This book, whose importance is inverse to its likely readership, excludes Social Security, unemployment insurance and veterans' benefits because they must be earned through work. Muhlhausen concentrates on the Great Society programs enacted in the 1960s under President Lyndon B. Johnson, which were meant to "eradicate the fundamental causes of poverty by providing opportunity to the poor" and "ultimately make redistribution unnecessary." So far, you may have noticed, they have accomplished neither objective.
There was a sound idea behind LBJ's approach, namely that the way to help the disadvantaged was to give them the tools to become prosperous. Head Start would confer a boost in learning that would have a permanent payoff. The Job Corps would equip them with the skills to earn good wages. Upward Bound would prepare them for college. But the federal government didn't really know how to do these things.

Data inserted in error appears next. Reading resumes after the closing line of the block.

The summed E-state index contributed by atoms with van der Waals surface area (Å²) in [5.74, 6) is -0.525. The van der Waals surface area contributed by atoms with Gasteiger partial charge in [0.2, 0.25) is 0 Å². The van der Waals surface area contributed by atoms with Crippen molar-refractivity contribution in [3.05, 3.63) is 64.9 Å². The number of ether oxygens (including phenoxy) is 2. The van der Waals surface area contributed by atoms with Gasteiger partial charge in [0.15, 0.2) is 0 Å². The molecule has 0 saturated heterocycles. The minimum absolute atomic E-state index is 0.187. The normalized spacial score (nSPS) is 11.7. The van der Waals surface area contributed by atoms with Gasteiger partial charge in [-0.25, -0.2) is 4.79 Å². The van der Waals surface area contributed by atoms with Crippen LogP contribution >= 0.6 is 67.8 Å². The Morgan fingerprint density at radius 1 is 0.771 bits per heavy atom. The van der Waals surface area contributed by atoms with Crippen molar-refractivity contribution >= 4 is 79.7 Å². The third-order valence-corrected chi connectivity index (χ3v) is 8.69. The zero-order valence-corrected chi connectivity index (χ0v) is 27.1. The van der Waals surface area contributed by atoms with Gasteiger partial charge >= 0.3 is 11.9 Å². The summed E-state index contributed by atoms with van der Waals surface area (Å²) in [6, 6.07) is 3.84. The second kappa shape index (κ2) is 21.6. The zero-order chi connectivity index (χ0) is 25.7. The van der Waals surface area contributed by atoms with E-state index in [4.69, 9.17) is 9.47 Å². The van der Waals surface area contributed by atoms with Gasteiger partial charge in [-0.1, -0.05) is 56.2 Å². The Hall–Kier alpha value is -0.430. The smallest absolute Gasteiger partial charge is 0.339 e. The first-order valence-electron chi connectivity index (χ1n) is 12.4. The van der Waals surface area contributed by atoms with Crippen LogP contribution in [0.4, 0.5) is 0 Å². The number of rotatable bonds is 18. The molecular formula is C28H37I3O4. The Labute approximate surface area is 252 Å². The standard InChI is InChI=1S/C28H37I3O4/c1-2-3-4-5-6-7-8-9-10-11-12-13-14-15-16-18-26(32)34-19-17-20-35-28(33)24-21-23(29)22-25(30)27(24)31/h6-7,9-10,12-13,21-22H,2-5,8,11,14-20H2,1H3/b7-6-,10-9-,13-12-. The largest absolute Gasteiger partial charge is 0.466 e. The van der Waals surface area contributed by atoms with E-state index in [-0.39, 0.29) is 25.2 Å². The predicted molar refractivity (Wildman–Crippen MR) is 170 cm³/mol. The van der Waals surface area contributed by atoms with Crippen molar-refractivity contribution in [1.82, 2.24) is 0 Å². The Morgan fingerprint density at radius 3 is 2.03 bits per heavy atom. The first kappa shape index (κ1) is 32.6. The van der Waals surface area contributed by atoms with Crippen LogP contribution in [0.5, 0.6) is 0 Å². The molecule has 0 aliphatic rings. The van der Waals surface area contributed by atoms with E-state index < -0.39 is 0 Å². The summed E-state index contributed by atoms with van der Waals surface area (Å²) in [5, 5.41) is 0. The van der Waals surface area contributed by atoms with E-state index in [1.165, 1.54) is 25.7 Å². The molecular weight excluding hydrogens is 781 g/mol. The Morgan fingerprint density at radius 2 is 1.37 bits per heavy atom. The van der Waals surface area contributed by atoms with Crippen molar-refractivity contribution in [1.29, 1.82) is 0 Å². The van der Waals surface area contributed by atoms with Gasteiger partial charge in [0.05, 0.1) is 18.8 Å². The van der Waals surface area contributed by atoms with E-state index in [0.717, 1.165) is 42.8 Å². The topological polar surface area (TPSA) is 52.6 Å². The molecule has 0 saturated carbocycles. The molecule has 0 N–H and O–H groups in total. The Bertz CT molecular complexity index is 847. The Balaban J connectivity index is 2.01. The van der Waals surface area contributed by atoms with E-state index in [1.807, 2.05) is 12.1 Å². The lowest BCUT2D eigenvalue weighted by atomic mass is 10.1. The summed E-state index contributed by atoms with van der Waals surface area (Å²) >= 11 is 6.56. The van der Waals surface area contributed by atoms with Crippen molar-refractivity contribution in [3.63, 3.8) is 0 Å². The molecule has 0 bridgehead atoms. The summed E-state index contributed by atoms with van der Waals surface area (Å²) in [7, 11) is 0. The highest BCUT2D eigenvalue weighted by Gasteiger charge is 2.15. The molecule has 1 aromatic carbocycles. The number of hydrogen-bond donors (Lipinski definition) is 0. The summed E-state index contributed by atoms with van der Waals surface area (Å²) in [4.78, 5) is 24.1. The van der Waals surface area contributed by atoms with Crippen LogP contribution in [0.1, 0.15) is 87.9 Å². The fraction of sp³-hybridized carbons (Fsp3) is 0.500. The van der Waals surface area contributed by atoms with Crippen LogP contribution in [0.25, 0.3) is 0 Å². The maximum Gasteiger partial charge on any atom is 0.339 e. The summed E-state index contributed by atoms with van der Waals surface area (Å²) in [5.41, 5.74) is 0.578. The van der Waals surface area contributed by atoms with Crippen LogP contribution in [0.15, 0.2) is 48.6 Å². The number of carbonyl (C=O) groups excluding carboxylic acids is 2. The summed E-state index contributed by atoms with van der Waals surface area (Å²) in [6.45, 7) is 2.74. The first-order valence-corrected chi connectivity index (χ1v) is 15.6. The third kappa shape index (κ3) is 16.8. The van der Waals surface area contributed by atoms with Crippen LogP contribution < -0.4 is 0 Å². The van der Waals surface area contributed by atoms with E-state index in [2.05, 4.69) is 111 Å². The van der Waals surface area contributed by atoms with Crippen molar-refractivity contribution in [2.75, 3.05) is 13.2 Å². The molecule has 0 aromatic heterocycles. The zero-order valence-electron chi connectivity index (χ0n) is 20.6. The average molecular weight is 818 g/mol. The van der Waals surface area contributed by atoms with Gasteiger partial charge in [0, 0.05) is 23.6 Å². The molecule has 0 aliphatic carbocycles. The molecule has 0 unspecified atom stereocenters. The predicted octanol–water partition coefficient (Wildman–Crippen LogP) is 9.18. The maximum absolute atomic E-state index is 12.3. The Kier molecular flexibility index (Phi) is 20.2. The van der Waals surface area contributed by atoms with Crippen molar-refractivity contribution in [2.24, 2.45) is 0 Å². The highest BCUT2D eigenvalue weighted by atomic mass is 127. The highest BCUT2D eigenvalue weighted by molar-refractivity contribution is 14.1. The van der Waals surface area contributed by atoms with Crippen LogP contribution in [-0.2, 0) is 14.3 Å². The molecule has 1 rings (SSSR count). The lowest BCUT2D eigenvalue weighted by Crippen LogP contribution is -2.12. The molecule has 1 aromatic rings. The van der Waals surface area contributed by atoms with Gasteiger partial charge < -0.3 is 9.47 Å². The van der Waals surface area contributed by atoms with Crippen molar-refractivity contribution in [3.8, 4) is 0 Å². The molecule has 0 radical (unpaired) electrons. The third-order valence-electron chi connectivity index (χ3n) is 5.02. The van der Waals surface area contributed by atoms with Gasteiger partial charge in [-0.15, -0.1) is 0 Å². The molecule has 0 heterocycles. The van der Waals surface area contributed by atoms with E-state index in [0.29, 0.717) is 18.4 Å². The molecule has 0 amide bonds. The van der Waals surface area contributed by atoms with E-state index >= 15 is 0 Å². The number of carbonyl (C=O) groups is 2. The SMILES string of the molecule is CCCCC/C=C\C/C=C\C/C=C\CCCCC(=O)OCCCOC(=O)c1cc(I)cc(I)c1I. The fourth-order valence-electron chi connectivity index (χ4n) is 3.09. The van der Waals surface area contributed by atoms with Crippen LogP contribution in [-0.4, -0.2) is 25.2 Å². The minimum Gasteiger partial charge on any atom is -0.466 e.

Anything coming out of Heritage will be dismissed by critics as right-wing propaganda, but Muhlhausen backs up his findings with masses of data. He also finds comparable results for Republican social programs aimed at reducing teen sexual activity and strengthening families. His overall conclusions, in any case, are not particularly novel or radical.
Isabel Sawhill, co-director of the liberal Brookings Institution's Center on Children and Families, wrote in 2010 that in the 10 most rigorous assessments of individual federal social programs, "nine of these evaluations found weak or no positive effects." When I contacted Ron Haskins, a welfare expert also at Brookings, he cited a few successful ventures but said, "I generally agree that social programs do not work."
No quantity of stirring words or noble intentions can justify expensive measures that leave little trace behind. Our elected officials generally agree that withholding money from social programs shortchanges the poor. They fail to notice that for the most part, providing money has the same effect.